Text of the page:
Complicating matters further is the release of a simple exploit that can be used to steal usernames and passwords from vulnerable sites, as well as private keys that sites use to encrypt and decrypt sensitive data.
(Poynter.org “doesn’t appear to be vulnerable,” Krebs says in an email. Phew!)
But companies — including publishers — should upgrade OpenSSL immediately, and the rest of us Internet users (including perhaps journalists who use Web-based email) should “change their passwords this week,” Krebs writes.
Emphasis on “this week”: “Immediately changing passwords could feed a new password into a website that has not fixed the flaw,” Steve Lohr writes in The New York Times.
Users will largely need to depend on individual sites to notify them about whether the flaw has been addressed. Many major web services, like Yahoo, have already released such notices.
“Even if you’ve never heard of OpenSSL, it’s probably a part of your life in one way or another,” Greg Kumparak writes in TechCrunch.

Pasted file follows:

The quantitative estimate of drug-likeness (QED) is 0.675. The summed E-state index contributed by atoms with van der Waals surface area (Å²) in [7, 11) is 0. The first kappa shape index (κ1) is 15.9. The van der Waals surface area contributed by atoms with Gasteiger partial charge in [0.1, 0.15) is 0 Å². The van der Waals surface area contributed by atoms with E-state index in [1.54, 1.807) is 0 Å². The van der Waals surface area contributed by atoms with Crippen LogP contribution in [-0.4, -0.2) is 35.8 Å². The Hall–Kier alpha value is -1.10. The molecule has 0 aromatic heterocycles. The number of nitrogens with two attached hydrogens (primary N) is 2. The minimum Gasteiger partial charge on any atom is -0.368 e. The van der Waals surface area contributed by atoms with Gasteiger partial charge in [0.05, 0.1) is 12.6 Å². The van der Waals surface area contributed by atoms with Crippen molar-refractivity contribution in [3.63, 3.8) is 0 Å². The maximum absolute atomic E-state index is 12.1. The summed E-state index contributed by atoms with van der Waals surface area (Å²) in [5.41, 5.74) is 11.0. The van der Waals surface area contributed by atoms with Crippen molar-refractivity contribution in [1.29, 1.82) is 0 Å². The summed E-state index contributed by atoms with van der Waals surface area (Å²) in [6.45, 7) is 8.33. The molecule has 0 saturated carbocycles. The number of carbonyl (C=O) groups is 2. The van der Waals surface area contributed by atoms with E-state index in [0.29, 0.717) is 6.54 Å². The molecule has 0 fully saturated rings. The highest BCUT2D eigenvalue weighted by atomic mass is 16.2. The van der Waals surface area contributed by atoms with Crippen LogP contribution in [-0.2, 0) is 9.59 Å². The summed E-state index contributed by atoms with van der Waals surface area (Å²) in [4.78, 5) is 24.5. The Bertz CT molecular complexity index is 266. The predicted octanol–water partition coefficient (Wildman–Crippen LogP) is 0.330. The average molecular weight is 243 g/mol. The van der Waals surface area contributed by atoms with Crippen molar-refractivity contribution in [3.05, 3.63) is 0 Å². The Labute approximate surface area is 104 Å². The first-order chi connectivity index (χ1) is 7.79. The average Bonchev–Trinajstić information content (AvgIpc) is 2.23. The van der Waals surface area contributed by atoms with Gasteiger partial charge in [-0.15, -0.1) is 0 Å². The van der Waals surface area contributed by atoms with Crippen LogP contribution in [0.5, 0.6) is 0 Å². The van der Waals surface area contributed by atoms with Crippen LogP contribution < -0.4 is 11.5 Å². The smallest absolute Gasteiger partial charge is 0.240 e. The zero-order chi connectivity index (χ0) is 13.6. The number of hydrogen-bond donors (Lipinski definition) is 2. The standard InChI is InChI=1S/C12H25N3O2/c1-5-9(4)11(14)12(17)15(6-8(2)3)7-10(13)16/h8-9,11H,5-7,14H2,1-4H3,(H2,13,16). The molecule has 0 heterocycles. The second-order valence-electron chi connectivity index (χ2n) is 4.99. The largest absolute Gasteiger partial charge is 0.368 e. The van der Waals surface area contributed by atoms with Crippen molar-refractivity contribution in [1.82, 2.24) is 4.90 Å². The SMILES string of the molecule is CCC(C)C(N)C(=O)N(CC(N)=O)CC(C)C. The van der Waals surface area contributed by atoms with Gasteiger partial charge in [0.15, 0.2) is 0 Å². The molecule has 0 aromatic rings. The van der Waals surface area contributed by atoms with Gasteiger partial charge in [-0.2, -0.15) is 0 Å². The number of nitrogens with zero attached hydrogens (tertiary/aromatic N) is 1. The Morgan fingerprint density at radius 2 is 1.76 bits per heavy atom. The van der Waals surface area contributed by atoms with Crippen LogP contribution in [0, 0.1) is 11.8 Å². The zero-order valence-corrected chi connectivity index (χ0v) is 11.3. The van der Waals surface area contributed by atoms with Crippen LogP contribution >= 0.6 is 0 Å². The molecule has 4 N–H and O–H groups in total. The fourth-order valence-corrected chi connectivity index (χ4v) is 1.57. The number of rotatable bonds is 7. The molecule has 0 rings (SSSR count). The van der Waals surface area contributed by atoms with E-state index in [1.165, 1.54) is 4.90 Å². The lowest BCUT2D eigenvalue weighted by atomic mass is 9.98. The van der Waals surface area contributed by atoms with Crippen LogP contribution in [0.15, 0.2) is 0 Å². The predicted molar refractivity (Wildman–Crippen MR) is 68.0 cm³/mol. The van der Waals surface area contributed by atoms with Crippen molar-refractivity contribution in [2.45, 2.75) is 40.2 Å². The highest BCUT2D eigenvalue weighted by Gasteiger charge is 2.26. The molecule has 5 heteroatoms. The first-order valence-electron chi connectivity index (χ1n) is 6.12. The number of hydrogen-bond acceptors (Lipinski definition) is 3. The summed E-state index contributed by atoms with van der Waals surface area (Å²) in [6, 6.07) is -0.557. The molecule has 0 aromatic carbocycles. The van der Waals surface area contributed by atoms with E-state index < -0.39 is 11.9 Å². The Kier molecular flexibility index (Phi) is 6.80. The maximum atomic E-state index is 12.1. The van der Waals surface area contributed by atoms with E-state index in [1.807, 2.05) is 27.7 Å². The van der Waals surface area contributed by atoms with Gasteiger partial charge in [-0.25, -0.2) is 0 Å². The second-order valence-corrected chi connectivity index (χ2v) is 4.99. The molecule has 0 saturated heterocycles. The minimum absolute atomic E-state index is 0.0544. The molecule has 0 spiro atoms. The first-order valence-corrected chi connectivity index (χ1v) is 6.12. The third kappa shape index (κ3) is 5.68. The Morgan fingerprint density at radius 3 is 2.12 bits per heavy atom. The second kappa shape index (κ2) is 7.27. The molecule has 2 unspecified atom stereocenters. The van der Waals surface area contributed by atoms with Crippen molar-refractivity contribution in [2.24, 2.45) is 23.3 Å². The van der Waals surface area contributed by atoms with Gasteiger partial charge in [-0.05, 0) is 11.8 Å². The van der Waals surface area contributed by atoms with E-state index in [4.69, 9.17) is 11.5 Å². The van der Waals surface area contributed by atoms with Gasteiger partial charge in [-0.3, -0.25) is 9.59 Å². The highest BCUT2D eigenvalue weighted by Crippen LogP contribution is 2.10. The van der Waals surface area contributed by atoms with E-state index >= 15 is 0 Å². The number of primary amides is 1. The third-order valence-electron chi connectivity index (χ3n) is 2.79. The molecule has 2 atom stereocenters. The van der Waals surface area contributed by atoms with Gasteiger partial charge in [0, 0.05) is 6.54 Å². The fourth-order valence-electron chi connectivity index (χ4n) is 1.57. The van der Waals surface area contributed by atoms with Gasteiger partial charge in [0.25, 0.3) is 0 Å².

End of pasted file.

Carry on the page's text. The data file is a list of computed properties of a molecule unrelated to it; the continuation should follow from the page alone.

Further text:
The apps you use, the sites you visit; if they encrypt the data they send back and forth, there’s a good chance they use OpenSSL to do it. The Apache web server that powers something like 50% of the Internet’s web sites, for example, utilizes OpenSSL.
“It’s unclear if attackers have been exploiting the flaw over the last two years, which was just publicly revealed on Monday,” Jeremy Kirk writes in PCWorld. “But attacks using the flaw ‘leaves no traces of anything abnormal happening to the logs,’ the researchers wrote.”